EV3 is the third generation of the Lego Mindstorms robotic series. It consists of a programmable brick, a wide assortment of blocks from the Lego Technic line, and an impressive array of sensors and motors. Put together and programmed correctly, these result in a stunning variety of robots whose function and complexity is limited only by your imagination.
EV3 provides a smooth entry into the fascinating world of robotics. By providing motors and sensors that are guaranteed to work and Technic pieces that enable flexibility in construction, it allows you to focus on the core of robotics: building and programming.
In this chapter, we will cover the following topics:
Components of EV3
Differences between the Home and Education sets
An overview of the brick
By the end of this chapter, you will be familiar with the components of EV3âin particular, the brick that acts as the brain of your robot. You will have turned it on and navigated its menus, taking your first steps along the path to robotic mastery.
In 1998, Lego, already a household name thanks to their sets of build-it-yourself toys, took the world by storm when they launched the Robotic Invention System: a set consisting of a programmable brick that can be connected to a small collection of sensors and motors. It was programmed using a simple visual programming language in which you connect a series of icons to control the flow of logic and consequently, the behavior of the robot.
Faced with the continual and overwhelming popularity of the customizable and programmable robot, Lego has kept releasing new generations of the robotics kit under the name Mindstorms, each one with better brick hardware, streamlined software, and an increased number of sensors and motors.
The Mindstorms series has been unique in the interest it has engendered in robotics enthusiasts. They have taken a child's toy and made it their own, and in the process, they have created an awe-inspiring collection of robots that even Lego could not have imagined.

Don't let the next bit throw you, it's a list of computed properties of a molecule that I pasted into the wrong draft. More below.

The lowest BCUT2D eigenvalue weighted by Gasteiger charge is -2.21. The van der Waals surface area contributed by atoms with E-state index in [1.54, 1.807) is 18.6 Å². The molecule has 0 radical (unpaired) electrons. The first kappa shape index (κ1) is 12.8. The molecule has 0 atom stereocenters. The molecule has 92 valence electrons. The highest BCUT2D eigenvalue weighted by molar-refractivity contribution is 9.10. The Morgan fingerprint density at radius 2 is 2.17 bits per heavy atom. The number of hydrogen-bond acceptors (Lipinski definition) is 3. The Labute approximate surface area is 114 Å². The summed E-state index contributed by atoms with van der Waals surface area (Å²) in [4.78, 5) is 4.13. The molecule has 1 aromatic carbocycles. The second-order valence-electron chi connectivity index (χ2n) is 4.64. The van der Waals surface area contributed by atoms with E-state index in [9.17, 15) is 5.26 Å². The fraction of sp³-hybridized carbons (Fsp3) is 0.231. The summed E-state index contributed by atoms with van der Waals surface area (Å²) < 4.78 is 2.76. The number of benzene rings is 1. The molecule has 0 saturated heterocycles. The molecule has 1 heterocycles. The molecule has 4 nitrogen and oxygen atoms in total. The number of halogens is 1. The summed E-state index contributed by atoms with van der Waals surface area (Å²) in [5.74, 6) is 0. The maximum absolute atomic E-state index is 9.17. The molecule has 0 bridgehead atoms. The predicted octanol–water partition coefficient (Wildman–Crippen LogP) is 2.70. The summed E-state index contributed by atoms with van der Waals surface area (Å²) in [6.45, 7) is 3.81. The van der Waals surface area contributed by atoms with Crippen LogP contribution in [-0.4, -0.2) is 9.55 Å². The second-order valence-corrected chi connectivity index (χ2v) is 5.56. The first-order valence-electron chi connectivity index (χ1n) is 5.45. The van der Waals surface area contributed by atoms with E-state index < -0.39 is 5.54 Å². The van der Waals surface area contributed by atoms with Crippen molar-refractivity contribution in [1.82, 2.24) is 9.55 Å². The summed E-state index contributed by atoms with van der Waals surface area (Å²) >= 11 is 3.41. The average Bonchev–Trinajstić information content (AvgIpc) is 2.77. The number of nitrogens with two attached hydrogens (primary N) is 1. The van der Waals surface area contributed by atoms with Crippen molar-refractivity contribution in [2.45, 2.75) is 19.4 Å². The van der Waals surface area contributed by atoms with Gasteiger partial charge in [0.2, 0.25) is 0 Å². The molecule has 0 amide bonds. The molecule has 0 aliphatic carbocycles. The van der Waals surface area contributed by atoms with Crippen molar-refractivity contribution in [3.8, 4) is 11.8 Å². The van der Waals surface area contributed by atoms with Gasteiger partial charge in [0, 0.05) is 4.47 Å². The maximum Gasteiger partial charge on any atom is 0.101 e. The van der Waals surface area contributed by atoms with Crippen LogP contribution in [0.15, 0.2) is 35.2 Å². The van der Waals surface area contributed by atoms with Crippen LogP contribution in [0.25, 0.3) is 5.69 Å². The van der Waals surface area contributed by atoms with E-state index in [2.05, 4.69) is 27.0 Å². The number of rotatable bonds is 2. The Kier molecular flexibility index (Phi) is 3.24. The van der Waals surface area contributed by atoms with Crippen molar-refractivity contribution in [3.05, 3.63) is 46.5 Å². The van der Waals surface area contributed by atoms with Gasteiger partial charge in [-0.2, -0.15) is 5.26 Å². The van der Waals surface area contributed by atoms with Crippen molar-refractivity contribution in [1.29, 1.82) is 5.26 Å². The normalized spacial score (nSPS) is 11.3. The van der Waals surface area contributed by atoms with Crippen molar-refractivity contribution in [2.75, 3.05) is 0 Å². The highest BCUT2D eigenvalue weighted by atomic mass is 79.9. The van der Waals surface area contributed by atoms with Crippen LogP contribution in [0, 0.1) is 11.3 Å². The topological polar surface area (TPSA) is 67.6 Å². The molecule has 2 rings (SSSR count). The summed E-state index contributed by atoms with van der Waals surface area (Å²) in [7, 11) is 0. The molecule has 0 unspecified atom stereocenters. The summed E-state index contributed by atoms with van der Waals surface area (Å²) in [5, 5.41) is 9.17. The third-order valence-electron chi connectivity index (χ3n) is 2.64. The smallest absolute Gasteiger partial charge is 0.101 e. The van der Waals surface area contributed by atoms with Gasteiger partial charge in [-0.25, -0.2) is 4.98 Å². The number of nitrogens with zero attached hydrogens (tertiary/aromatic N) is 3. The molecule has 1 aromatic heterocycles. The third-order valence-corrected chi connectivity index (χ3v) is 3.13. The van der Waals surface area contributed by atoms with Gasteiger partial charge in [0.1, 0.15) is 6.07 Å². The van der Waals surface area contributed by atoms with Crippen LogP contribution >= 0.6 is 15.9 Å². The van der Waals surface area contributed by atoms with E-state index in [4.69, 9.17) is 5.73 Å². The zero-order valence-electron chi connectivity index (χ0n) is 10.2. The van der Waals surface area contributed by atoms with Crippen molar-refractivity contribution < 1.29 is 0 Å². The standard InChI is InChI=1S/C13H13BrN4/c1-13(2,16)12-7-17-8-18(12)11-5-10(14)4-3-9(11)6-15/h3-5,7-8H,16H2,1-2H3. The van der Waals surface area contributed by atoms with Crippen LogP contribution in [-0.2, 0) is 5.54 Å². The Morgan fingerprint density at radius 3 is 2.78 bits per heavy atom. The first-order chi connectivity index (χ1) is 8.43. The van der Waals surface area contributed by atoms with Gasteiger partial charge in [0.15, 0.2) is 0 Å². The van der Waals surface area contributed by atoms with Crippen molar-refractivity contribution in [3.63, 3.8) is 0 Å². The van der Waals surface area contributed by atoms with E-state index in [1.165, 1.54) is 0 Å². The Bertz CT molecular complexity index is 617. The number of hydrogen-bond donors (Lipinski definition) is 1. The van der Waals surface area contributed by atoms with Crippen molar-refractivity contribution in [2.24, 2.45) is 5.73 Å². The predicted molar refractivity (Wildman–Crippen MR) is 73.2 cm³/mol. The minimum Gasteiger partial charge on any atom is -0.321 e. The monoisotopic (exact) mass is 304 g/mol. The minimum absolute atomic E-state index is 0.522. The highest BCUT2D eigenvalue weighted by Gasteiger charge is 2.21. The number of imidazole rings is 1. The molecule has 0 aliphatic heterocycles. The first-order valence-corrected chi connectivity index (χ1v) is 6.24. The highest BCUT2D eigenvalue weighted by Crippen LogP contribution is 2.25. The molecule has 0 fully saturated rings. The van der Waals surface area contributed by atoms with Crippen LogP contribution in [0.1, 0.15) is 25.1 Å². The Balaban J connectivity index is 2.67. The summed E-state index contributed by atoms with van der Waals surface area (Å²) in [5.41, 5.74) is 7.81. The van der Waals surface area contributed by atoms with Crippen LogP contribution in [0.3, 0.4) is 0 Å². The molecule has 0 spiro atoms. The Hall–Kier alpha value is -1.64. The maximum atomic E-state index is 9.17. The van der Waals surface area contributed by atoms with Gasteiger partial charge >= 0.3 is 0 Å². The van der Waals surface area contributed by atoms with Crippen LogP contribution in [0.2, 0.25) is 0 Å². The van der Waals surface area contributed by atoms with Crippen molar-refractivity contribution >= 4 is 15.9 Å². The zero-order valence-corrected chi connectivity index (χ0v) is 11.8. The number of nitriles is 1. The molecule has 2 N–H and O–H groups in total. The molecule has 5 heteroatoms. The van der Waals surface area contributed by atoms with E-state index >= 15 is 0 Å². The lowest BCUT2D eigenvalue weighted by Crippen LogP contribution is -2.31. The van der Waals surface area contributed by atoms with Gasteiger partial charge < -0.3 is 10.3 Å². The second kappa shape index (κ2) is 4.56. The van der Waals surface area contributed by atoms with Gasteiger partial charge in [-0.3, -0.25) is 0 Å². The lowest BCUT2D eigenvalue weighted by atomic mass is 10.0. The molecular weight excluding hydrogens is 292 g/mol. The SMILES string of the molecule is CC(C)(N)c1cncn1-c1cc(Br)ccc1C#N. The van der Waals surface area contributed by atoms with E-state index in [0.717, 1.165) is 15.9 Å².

EV3 was designed with this fact in mind. It is intended as both a toy for children and a robotics set for serious roboticists. It is the first release to run Linux and have its code released as open source (https://github.com/mindboards/ev3sources). Lego built EV3 to be truly hackable, and they have not disappointed. Its open nature has allowed enthusiasts to create their own firmware and toolsets, allowing it to be programmed using a variety of languages (C, Java, Lua, and so on). In the latter half of the book, we will cover one such toolset and use it to create robots of considerable complexity.
The brick is both the power source and the control center of the robot. All of the motors and sensors are attached directly to the brick and are controlled by it. The brick is described in greater detail in the An overview of the brick section of this chapter and is illustrated in the following image:
EV3 comes with one medium and two large (high-torque and high-precision) motors. The motors can be operated in two modes: they can be run at a constant speed or rotated through a fixed angle. In both modes, the motors can be queried for their current angular position, which enables motors to function as both input and output devices. Motors are described in greater detail in Chapter 2, Sensors and Motors. In the following figure, the large motor is on the left and the medium motor is on the right:
The Education set additionally comes with ultrasonic and gyroscopic sensors. These sensors are described in detail in Chapter 2, Sensors and Motors.
Technic is a Lego series primarily consisting of slotted beams and pins designed for 3D construction with particular emphasis on allowing rotation. Technic pieces are the most numerous component of the EV3 package and bear primary responsibility for the actual construction of a robot.
Along with a variety of slotted beams and pins, the EV3 package contains axles, gears, crossbars, wheels, tracks, and a number of decorative pieces among others, as shown in the following image: